Thursday, 31 March 2022
Ceisteanna Eile - Other Questions
126. To ask the Minister for Agriculture, Food and the Marine the engagement his Department has had with food producers in Ireland whose supply chains have been seriously affected by the Russian invasion of Ukraine; and if he will make a statement on the matter. [16821/22]
There are major challenges for food producers in Ireland. What level of engagement has the Department been involved in to deal with the serious difficulties that have now arisen as a result of the Russian invasion of Ukraine? Will he make a statement on the matter?
I thank the Deputy for raising this matter. As we know, the war in Ukraine has had a number of impacts on our agrifood sector. It is the number one priority for me, the Ministers of State, Deputies Hackett and Heydon, and the Department. I am working with key agrifood and marine sector stakeholders on an ongoing basis to discuss the impact of the crisis on agrifood supply chains, particularly on the viability of farmers and fishers as primary producers.
At farm level, the crisis is likely to have serious impacts on the price of animal feed, fertiliser and fuel, which are all vital farm inputs. We have seen farmers are experiencing that. The food industry very much relies on natural gas for its energy supply and costs will escalate as a result. These factors, and others, are likely to result in price increases for consumer staples at wholesale and retail level. The effect of these impacts is being felt most intensively and acutely at present in the intensive pig and poultry sectors, where feed costs are such a big part of their inputs. It is something I have been very much liaising and engaging with the sector on.
The Department is also in contact with the main banks on an ongoing basis, which it will be important to continue, in addition to the Strategic Banking Corporation of Ireland. On support to the pig sector in particular, the Deputies will be aware that I introduced a scheme three or four weeks ago to deliver up to €20,000 per pig farm. Pig farmers are under even more pressure since then and I am engaging with them at present.
I have established the fodder and food security committee to bring all stakeholders together and to plan for the year ahead. A big effort will be required to work together to ensure that we continue to produce food and meet the additional challenges. The tillage scheme is one of the measures I have introduced, which was referred to. I confirm to the Deputy that the scheme has gone live and is open from today for applications. There has been a very strong response to that. I commend farm families and farmers throughout the country on how they have responded to that.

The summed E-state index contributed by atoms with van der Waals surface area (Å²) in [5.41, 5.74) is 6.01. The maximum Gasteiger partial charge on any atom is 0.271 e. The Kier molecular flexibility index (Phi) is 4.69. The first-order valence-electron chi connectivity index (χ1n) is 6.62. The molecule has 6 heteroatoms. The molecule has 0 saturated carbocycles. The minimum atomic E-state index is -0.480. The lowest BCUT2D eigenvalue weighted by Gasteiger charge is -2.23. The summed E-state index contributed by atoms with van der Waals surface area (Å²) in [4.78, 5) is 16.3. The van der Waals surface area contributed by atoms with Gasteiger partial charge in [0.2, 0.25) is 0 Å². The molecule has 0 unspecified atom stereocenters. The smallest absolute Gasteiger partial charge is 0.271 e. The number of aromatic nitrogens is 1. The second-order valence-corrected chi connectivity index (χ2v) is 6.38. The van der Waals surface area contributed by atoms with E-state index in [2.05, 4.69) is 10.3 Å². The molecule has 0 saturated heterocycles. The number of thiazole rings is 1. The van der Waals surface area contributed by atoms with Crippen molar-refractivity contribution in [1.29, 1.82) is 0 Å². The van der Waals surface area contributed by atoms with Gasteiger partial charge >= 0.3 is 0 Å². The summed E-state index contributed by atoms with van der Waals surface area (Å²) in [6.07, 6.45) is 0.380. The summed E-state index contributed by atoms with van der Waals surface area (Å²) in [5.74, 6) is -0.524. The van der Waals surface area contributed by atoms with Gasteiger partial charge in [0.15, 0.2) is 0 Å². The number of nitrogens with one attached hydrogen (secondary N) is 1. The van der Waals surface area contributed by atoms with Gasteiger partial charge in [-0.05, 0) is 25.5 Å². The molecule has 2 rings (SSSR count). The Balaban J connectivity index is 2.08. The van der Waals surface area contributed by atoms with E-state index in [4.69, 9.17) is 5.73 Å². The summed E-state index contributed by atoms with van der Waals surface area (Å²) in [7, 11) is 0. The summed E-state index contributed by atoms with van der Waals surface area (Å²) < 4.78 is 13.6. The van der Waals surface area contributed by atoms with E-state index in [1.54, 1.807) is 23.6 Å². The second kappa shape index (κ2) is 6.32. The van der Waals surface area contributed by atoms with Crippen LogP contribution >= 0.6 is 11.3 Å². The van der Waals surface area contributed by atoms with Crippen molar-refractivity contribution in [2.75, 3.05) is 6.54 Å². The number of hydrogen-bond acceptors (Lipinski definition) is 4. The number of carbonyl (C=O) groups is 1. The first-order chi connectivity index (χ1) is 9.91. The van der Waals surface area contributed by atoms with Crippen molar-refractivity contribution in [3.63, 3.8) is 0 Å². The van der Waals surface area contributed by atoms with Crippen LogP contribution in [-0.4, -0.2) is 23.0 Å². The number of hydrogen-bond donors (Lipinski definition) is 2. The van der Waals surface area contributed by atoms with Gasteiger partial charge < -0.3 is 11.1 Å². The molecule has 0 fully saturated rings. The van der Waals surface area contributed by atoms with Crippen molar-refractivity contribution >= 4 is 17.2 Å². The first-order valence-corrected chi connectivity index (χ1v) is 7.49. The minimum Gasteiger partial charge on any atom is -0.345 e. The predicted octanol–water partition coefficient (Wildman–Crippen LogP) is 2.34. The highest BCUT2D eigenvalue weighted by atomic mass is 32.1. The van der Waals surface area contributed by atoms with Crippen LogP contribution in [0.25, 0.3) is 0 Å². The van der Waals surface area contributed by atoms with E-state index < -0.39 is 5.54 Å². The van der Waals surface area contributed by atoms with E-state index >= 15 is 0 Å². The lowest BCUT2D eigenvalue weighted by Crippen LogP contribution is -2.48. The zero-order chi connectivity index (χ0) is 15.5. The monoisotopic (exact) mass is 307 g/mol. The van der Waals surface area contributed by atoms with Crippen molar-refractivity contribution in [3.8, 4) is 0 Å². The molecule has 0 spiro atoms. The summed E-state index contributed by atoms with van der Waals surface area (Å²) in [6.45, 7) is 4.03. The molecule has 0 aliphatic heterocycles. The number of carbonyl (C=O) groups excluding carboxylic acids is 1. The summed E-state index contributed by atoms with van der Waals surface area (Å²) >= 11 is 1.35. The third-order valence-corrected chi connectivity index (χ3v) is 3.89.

The big issue for farmers and contractors throughout the country at present is supply of fertiliser and supply of fuel. For instance, I talked to one contractor who needs 10, 000 l of fuel to get crops in over the next ten days but has only been given 1,500 l. Is there any mechanism, or is the Department involved in any way, to make sure there is an adequate fuel supply for those contractors and for those who have a large acreage of cereals to put in place?
Likewise, fertiliser was approximately €270 or €300 per tonne last year and is now more than €1,000 per tonne, which is a major challenge, as is the level of supply. Is the Minister satisfied that enough is being done to make sure we can get supply into this country for the dairy sector and, in particular, the tillage sector, especially over the next two weeks?
I am satisfied that everything is being done to get supply into the country. That does not mean supply is easy to get or there are not challenges. My Department and I have been liaising closely with feed importers and fertiliser importers. We are in constant contact in that regard. There will be challenges over the next period. It is steady at present, particularly as regards feed over the next period. There are challenges relating to fertiliser in that it is not as available as it was, but I am hopeful that will reach a balance and a level. All the wholesalers and retailers are working closely with their customers and individual farmers to ensure supply. I will certainly continue to work with all in the sector to support them in the time ahead.
I referred to the European scheme. Capacity has been available in the past week through exceptional aid. Some €15 million has been made available from European central finances, which we can co-fund to provide support. I am looking to see how we can use that to best support various sectors as we work through this year.
Has there been engagement outside Europe with, for instance, the US regarding feed or fertiliser supply? For example, I heard recently of a boat being loaded in Ukraine to bring 35,000 tonnes of grain into Ireland. The loading of that boat stopped, which has created a significant vacuum. Have alternative places been considered from where we can get grain and fertiliser?
All importers have been working very hard to try to secure supplies. They have been assessing all potential markets to source their supplies. They draw supplies from around the world at different times. Supply chains have obviously been disrupted by what has happened but suppliers are working very hard to see where that security of supply will come from in the months ahead. That is the case across feed and, in particular, fertiliser.
Energy is also being closely monitored by the relevant Minister. Certainly, agriculture is always prioritised. I am confident supply is there for the time ahead but, again, it is something the Government is closely monitoring.